Abrecht & Sack (2000), Cory (1992), Garner & Dombrowski (1997) attribute the negative perception to misinformation or lack of information about accounting and the duties performed by accountants. To date, efforts by professional accounting bodies and firms to change the negative and inaccurate perception of accountancy and accountants have yielded limited success (Jackling & Calero, 2006). Byrne & Willis (2005) maintain that the public view of accountants is generally negative and that this perception might discourage potential students from studying the subject. Similarly, Cohen & Hanno (1993) find that the perception of accounting as boring and excessively number- oriented might lead student to choose other majors than accounting. Furthermore, the traditional view of accounting as involving precision and order has been found to drive creative people away from the profession.
In addition, many bright young people are seeking careers in professional fields other than accounting as a result of the poor image of the accounting profession (Saemann & Crooker 1999, Cohen & Hanno,1993).The personal image of accountants and how they market themselves are more important than the price, product and “Smart’.Anyone whose success depends upon or requires the cooperation of another individual or group needs a positive personal image. Unfortunately, high-quality students hardly ever perceive accountants as they perceive themselves. People regard accountants as boring, middle- aged men sitting in a back office with a calculator and a stack of flies. As a consequence, the accounting profession does not always attract high quality students. Whether a person chooses to pursue an accounting career may be determined by the image of accountants in the media. Byrne & Willis (2005) find that perceptions of accounting are influenced by factual media.
Mathus & Fowler (2009) find that the portrayal of accountants in the media could be recalled by the sampling group. Tan & Laswad (2009) in an extension of their 2006 study survey university students at the beginning and end of their degree. The comparisons between accounting and non accounting students reveal that those who intended to major in accounting generally hold positive attitudes towards the accounting profession. Tan & Laswad (2009) found that a higher proportion of accounting students decide on their major prior to university study. Therefore they recommended that the accounting profession should promote the positive aspects of accounting career not only to pre-university students but also to the public as this strategy would enhance the public profile of members of the profession. 2.5 Status of accounting compared with other professions Students are more likely to aspire to a career that is held in high esteem by society.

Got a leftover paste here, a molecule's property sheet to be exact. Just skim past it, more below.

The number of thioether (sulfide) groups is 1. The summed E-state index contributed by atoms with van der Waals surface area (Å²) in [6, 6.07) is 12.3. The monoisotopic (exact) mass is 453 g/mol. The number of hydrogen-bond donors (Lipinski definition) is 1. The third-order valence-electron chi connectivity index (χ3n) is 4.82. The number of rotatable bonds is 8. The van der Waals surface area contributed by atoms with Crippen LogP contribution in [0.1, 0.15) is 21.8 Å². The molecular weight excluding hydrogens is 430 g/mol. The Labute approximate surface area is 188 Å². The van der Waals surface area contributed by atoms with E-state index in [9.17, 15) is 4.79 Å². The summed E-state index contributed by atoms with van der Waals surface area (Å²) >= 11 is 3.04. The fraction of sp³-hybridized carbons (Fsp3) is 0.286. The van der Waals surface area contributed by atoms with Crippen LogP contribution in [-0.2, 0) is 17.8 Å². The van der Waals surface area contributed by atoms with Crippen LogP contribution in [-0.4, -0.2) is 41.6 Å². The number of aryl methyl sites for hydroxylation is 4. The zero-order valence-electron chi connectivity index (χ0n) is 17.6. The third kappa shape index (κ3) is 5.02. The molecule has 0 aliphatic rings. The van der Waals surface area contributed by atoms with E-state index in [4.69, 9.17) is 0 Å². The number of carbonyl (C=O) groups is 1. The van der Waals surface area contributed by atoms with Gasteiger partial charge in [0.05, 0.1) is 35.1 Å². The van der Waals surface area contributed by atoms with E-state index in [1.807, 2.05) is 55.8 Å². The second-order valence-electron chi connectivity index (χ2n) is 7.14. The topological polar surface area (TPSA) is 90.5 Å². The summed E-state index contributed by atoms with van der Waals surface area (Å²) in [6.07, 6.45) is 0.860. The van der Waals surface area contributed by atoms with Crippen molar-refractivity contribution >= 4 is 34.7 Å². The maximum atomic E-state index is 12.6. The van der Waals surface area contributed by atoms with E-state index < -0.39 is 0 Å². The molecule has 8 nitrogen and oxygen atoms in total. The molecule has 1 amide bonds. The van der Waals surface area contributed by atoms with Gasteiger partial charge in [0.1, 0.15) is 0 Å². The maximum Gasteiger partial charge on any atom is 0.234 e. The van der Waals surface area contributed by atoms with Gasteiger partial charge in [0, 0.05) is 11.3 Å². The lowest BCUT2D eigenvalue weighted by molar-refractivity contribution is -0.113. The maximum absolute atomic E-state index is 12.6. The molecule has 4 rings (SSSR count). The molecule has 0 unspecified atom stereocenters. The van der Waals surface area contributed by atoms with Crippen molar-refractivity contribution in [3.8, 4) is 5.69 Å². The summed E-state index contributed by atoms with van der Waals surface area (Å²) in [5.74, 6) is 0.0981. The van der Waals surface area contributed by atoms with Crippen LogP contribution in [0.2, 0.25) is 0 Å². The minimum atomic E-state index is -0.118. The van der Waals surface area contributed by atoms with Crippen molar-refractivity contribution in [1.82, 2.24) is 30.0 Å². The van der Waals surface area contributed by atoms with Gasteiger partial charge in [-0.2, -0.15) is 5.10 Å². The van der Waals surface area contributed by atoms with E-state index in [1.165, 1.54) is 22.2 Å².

In the Byrne & Willis (2005) study, accounting students ranked accounting ranked 5th and non-accounting students ranked it 7th among ten professional courses. Irish high schools ranked accountants behind doctors, lawyers, dentists and architects as professionals. In the United States, the Gallun organization (1991) reported that both high school and university students rated the accounting profession last among six professions of law, medicine, teaching, engineering, financial planning and accounting.
In a New Zealand study, the accounting profession was ranked lower in social status compared to the profession of law, medicine and engineering by high school teachers. This was also the view of high school teachers in the United States (Hardin et al, 2000) and Japan (Sagahara et al, 2006) 3. Methodology The population of interest comprised all accounting students in three (3) universities: University of Benin (UNIBEN), Igbinedion University Okada (IUO) and Ambrose Alli University (AAU). The sample size was made up of three hundred (300) full and part-time accounting students from these universities.
The total number include: two hundred (200) accounting students from UNIBEN, fifty (50) from IUO and fifty (50) students from AAU. The data for this study was mainly from the administration of questionnaire. A total of 300 questionnaires were administered and retrieved from the respondents representing a response rate of 100%.The likert scale type close ended questions was used .The data was analysis using percentage analysis, independent t-test and regression analysis.The t-test was used to find out if there was significant difference between male and female accounting students in the choice of accounting. The descriptive statistics of the respondents is shown in table 1 below.